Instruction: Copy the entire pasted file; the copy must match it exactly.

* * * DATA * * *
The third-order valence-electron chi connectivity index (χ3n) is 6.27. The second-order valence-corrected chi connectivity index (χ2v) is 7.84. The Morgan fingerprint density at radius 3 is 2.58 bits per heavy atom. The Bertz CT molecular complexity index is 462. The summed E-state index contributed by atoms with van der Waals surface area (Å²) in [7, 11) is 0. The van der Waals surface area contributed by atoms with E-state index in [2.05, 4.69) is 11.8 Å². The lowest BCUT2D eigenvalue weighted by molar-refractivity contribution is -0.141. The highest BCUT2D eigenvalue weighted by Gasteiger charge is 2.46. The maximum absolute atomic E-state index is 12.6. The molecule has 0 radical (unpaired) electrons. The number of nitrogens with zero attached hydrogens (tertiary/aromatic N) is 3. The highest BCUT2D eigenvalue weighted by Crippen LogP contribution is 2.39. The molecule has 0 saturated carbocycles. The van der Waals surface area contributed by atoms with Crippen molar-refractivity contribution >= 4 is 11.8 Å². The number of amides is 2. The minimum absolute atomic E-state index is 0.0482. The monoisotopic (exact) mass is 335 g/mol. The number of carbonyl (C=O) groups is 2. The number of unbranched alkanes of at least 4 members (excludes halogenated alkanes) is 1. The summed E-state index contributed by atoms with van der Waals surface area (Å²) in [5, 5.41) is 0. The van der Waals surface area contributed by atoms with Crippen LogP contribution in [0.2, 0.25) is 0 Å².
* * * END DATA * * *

The third-order valence-electron chi connectivity index (χ3n) is 6.27. The second-order valence-corrected chi connectivity index (χ2v) is 7.84. The Morgan fingerprint density at radius 3 is 2.58 bits per heavy atom. The Bertz CT molecular complexity index is 462. The summed E-state index contributed by atoms with van der Waals surface area (Å²) in [7, 11) is 0. The van der Waals surface area contributed by atoms with E-state index in [2.05, 4.69) is 11.8 Å². The lowest BCUT2D eigenvalue weighted by molar-refractivity contribution is -0.141. The highest BCUT2D eigenvalue weighted by Gasteiger charge is 2.46. The maximum absolute atomic E-state index is 12.6. The molecule has 0 radical (unpaired) electrons. The number of nitrogens with zero attached hydrogens (tertiary/aromatic N) is 3. The highest BCUT2D eigenvalue weighted by Crippen LogP contribution is 2.39. The molecule has 0 saturated carbocycles. The van der Waals surface area contributed by atoms with Crippen molar-refractivity contribution >= 4 is 11.8 Å². The number of amides is 2. The minimum absolute atomic E-state index is 0.0482. The monoisotopic (exact) mass is 335 g/mol. The number of carbonyl (C=O) groups is 2. The number of unbranched alkanes of at least 4 members (excludes halogenated alkanes) is 1. The summed E-state index contributed by atoms with van der Waals surface area (Å²) in [5, 5.41) is 0. The van der Waals surface area contributed by atoms with Crippen LogP contribution in [0.2, 0.25) is 0 Å².